There are several options for the production of your hold messages. Some pizzeria owners choose to record their own messages, while others hire a professional service to handle the production. “Message on hold providers will tell you that it’s better to use the professional greetings,” says Stanbridge. “However, depending on how savvy you are or if you have someone with a good voice working for you, you can do it yourself.” Ulrey says their hold messages are always top performers in terms of ROI. “The dinner special from message on hold is always in the top five when analyzing our different promotions.” ?
Win ’em Over While They Wait
Investing resources and time into your on-hold messaging system is a worthwhile investment. Up-sell your customers on every call with these tips:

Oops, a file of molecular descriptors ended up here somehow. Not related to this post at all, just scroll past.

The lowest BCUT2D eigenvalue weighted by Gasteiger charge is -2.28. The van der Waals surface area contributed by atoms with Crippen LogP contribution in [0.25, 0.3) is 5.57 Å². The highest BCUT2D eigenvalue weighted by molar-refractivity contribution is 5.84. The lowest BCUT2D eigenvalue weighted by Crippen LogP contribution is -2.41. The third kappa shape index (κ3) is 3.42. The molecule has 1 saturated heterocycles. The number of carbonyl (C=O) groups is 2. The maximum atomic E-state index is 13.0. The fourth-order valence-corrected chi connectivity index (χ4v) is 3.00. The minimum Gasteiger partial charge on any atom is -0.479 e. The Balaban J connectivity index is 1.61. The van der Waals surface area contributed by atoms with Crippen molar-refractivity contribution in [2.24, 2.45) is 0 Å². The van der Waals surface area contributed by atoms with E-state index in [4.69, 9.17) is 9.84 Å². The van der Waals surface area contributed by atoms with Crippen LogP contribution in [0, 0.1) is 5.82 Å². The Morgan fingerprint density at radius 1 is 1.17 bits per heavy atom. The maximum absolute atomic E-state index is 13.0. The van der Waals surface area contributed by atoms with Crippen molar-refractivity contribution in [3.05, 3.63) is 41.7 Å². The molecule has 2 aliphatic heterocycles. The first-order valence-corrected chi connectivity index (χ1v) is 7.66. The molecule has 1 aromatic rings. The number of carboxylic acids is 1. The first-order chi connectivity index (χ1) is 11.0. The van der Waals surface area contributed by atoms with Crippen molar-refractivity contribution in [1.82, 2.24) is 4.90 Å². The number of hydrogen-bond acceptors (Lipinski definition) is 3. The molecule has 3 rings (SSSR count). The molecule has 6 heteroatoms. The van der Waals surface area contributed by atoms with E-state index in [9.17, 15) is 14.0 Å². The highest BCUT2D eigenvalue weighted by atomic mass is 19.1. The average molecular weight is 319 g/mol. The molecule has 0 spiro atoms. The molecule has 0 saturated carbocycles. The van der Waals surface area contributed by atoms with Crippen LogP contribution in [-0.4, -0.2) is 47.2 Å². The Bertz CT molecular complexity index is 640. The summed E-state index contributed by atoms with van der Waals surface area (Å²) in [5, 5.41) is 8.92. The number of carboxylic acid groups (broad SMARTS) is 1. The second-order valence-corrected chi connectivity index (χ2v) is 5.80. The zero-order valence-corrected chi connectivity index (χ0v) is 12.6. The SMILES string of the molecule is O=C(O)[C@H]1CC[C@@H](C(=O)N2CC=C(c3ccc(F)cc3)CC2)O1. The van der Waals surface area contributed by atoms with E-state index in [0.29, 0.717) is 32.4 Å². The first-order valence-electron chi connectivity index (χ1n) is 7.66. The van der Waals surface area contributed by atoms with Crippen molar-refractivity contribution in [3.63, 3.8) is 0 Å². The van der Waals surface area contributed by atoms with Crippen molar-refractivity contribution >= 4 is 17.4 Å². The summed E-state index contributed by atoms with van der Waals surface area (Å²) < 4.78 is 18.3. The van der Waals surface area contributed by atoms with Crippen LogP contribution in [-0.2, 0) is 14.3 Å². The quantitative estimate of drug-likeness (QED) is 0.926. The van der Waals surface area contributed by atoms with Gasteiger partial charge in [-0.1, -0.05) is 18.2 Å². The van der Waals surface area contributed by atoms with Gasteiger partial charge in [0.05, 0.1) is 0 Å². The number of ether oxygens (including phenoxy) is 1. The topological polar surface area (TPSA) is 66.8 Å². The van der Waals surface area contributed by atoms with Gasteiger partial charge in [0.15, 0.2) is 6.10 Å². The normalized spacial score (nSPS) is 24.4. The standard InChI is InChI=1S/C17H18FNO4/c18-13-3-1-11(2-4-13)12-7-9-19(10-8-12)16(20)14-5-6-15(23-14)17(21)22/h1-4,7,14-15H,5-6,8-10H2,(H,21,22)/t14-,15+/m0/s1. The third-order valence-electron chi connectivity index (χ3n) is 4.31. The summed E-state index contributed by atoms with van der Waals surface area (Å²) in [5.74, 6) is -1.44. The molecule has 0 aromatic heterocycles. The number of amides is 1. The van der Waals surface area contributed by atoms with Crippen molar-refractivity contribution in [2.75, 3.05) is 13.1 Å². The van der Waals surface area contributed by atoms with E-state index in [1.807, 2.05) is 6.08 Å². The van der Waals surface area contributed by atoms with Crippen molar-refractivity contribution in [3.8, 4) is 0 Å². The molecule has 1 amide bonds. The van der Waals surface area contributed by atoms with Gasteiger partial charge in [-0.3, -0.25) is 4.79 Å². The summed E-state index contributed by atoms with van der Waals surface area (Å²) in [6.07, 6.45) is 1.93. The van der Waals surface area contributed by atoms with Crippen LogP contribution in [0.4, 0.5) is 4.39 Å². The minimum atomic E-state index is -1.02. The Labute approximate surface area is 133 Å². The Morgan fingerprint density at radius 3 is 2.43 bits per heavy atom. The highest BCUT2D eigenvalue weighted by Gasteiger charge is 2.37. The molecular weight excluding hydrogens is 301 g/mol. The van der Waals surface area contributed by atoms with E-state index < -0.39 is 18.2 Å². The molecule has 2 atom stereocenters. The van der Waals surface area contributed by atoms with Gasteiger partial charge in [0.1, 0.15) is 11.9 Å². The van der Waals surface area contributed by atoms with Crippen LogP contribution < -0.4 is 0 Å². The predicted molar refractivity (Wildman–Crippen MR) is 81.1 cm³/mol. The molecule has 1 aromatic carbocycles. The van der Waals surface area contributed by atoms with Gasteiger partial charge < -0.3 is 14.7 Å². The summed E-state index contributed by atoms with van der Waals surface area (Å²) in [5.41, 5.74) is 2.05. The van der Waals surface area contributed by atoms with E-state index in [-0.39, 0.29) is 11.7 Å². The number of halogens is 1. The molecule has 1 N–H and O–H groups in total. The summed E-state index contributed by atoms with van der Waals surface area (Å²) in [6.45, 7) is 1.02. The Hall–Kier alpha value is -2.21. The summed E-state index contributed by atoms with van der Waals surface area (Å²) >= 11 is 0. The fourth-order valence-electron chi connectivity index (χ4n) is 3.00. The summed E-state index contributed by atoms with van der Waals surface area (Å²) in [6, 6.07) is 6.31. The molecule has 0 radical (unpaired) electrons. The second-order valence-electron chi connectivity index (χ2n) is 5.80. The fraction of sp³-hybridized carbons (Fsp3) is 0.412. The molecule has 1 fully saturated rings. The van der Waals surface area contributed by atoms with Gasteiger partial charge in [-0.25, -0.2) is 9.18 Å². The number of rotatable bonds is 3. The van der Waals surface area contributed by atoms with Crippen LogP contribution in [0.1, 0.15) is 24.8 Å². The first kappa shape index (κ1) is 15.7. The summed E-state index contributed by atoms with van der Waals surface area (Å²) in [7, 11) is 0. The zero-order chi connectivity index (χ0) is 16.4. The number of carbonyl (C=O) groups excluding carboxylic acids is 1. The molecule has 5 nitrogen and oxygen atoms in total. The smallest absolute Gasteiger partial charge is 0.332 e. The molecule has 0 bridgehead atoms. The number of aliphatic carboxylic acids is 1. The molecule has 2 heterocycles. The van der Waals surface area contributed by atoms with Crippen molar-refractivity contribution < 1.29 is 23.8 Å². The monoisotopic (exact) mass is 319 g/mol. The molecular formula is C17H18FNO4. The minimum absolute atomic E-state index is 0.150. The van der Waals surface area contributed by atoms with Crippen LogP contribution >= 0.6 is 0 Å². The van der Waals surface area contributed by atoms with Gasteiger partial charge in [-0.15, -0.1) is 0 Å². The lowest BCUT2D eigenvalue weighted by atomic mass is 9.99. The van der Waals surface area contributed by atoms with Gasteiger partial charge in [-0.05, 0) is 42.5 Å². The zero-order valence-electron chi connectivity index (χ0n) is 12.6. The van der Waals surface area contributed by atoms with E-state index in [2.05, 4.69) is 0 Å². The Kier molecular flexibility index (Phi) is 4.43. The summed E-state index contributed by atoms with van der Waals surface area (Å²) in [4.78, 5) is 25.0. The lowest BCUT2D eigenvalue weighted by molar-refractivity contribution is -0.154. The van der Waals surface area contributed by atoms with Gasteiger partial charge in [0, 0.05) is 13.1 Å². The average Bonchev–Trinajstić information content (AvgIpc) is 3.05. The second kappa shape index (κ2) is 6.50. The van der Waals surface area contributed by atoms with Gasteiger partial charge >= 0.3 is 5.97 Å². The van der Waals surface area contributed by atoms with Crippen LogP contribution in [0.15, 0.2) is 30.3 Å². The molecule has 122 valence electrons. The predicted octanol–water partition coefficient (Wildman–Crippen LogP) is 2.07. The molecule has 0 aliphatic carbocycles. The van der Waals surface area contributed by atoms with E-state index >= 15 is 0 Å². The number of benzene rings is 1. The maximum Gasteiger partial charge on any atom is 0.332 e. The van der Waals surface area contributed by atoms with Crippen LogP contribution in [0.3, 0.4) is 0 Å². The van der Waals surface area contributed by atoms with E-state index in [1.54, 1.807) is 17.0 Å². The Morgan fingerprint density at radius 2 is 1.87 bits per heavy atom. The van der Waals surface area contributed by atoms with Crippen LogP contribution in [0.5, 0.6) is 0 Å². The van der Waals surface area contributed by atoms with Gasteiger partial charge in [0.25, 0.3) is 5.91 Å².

? Keep it short and sweet. “We like to keep messages a minute or under,” says Mike Ulrey, vice president of marketing for Flyers Pizza. “It’s extremely important because people want to get off the phone. People have less time now than ever, and to have a lengthy on-hold message … people will turn it off very quickly. The most we’ve offered on one message is two specials, and we keep messages very brief so we don’t get the customer ticked off.”
? Bundle up. Always create a package deal for your on-hold promotions by combining pizzas with appetizers and/or soda combos. Ulrey advises coordinating your specials with your soda and appetizer manufacturers. “We’ll get them to help defer some of the food cost, and basically we do a package deal,” he says.
? Rotate promotions regularly. Pizza Inn likes to switch their promotional messages on their system at least once a month. “We feature offers that are only available to those on hold, and we track them with a special code,” says Madison Jobe, vice president of development.
? Shop around. Googling “on hold marketing” yielded more than 18 million results. Find the one that best suits your needs and your budget.
Denene Brox is a freelance writer specializing in food and business topics. She lives in Kansas City, Kansas.